Snapchat Is No Instagram - Snap Inc. (NYSE:SNAP) - TechtBeast

Snapchat Is No Instagram – Snap Inc. (NYSE:SNAP)


Snapchat (SNAP) recently posted Q2 2018 earnings that were notable both because they showed a somewhat improving revenue and losses situation even amid a worrying drop of about 3 million daily active users.

The platform needs increased user activity to achieve the critical mass to then achieve profitability and earnings. However the rapid growth of Instagram and it essentially incorporating “stories” as well into it and the wider Facebook system makes it difficult for Snapchat to have a unique draw to the app.

I remain pessimistic on the company unless it can find some clear user proposition that makes it perhaps a niche app in comparison to the more broad-based Instagram. While Snapchat is seemingly trying to experiment with significant new designs and functionality, I remain hesitant on if any of it can materialize in something that is special enough to turn the company around.

Snapchat’s Slightly Improving Financials Don’t Make Up For Declining User Activity

From a financials standpoint, Snapchat’s Q2 2018 wasn’t too bad. A reduction in quarterly net loss from -$443 million last year to -$353 million is an improvement. Similarly, the $262 million in revenue is a 49% improvement from last year’s $181 million. However free cash flow remained steady at $234 million to last year’s $228 million and the company still loses more than it actually brings in as revenue.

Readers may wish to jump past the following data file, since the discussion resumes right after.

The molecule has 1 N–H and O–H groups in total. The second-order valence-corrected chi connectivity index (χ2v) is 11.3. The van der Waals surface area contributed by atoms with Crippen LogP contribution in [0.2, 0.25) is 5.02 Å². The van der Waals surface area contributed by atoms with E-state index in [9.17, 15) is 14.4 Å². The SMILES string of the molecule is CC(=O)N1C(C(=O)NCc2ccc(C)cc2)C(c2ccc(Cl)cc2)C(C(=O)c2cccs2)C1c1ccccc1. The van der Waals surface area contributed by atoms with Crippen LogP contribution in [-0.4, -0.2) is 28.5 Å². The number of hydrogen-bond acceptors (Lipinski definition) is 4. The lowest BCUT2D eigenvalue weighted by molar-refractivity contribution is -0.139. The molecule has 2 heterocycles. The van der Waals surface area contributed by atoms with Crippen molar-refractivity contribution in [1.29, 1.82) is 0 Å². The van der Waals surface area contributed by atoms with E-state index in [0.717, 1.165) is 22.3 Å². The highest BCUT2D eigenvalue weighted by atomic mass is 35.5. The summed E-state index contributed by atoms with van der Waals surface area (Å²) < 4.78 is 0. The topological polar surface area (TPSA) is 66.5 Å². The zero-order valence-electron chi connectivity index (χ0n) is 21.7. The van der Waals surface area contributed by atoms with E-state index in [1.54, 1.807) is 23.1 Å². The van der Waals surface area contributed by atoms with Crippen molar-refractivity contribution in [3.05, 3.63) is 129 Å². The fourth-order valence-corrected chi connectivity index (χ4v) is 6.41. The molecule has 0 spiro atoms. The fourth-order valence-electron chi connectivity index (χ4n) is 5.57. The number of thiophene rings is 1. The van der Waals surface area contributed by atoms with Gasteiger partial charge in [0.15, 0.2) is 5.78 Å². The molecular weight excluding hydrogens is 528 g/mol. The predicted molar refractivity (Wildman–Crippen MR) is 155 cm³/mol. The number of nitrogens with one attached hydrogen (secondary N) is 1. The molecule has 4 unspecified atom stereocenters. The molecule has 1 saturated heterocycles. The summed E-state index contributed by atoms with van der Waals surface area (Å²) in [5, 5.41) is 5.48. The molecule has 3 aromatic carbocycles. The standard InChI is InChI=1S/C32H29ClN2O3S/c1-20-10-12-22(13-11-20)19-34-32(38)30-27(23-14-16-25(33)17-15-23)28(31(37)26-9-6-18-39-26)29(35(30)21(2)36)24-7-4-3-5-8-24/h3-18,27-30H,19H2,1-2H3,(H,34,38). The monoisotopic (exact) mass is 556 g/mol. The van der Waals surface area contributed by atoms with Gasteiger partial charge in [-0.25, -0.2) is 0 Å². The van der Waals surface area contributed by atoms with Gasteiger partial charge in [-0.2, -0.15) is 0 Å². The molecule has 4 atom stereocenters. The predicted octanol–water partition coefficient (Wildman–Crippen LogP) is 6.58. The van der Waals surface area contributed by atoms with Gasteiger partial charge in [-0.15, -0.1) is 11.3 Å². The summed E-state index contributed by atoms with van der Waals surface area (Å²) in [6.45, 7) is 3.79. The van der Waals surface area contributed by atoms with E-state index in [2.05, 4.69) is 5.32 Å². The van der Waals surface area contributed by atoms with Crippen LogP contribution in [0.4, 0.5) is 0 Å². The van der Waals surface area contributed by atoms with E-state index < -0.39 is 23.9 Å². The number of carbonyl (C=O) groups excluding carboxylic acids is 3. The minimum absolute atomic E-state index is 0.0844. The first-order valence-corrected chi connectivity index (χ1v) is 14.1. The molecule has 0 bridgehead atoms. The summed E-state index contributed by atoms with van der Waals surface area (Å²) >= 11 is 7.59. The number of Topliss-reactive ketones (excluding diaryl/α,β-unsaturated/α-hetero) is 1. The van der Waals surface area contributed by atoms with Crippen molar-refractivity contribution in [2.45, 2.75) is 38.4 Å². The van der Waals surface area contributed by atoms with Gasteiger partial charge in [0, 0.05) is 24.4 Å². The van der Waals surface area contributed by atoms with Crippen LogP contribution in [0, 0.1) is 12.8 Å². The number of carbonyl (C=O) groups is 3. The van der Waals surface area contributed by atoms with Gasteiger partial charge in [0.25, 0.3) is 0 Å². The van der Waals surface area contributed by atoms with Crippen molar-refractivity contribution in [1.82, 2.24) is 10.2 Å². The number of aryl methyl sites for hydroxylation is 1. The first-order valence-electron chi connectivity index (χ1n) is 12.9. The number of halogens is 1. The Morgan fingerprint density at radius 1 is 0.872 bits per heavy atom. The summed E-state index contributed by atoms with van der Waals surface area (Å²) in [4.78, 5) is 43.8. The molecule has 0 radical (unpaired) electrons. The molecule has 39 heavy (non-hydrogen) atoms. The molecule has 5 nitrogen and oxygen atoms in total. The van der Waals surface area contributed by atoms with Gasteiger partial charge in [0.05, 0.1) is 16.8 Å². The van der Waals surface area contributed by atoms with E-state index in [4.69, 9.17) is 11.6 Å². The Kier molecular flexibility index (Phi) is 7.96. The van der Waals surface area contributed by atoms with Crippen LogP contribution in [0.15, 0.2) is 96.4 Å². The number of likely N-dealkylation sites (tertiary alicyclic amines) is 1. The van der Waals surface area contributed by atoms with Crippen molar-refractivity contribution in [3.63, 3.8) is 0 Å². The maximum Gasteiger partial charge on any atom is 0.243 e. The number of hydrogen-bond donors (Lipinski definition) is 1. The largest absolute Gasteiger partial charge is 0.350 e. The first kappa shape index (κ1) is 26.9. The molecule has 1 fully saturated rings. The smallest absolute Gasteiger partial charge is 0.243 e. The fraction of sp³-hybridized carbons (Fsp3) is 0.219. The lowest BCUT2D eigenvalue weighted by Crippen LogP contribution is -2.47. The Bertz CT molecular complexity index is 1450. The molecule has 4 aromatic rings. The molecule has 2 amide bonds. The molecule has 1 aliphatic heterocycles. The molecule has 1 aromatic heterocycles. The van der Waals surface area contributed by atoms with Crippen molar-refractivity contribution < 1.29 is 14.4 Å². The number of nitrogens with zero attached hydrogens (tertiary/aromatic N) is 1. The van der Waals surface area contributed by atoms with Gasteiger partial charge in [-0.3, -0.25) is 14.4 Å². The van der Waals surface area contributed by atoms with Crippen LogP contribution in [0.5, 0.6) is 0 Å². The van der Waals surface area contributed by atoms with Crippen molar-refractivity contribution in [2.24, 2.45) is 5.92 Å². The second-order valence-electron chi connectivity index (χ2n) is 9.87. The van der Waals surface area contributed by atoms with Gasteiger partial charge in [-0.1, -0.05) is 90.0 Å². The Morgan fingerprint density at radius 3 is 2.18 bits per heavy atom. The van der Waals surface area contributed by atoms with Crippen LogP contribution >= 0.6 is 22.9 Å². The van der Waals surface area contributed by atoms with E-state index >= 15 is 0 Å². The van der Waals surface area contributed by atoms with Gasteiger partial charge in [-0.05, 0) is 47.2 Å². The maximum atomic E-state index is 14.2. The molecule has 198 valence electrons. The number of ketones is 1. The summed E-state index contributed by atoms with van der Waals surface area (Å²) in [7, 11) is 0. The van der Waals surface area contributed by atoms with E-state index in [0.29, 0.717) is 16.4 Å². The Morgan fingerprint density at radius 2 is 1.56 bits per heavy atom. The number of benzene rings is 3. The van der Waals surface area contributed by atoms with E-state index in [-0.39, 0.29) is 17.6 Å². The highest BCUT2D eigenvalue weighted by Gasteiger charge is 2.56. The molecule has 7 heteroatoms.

The guidance for Q3 2018 also doesn’t show any major signs of life at the moment, with similar revenue growth but a loss that remains unchanged year-on-year.

I believe the major issue for Snapchat is user activity, as it is the fundamental driver behind advertising revenue. The company’s 188 million DAU in Q2 2018 was a 8% increase year-on-year but was still down about 2% from Q1 2018’s 191 million. Snapchat blamed it on the dramatically revamped app it released, which completely changed much of its functionality in ways it believes addresses long-standing complaints with it.

However I believe such solutions are mere bandages to the real problem, which is essentially that Snapchat faces major competition that is constantly drawing away user activity from it – and that is Instagram (FB).

Indeed, with over a billion monthly active users, an estimated valuation of $100 billion were it a solo company, 400 million daily active users and adding far more monthly active users in 2017 than Snapchat has in total daily active users (Snapchat does not release MAU metrics) Instagram is a force to be reckoned with.

Instagram Is Eating Snapchat’s Lunch And Making A Snapchat Rebound Even More Difficult

Instagram officially launched its stories feature in August 2016, several months before Snapchat’s IPO in March 2017. Based on Snapchat’s initial earnings we do have a glimpse of Snapchat’s daily active user growth prior to its IPO, in which it posted 36% year-on-year daily active user growth in Q1 2017. In Q1 2017 it had 166 million DAUs compared to Q1 2016’s 122 million.

However since then year-on-year DAU growth has slowed dramatically, undoubtedly with it being no coincidence that Instagram’s stories have gained prominence in the meantime.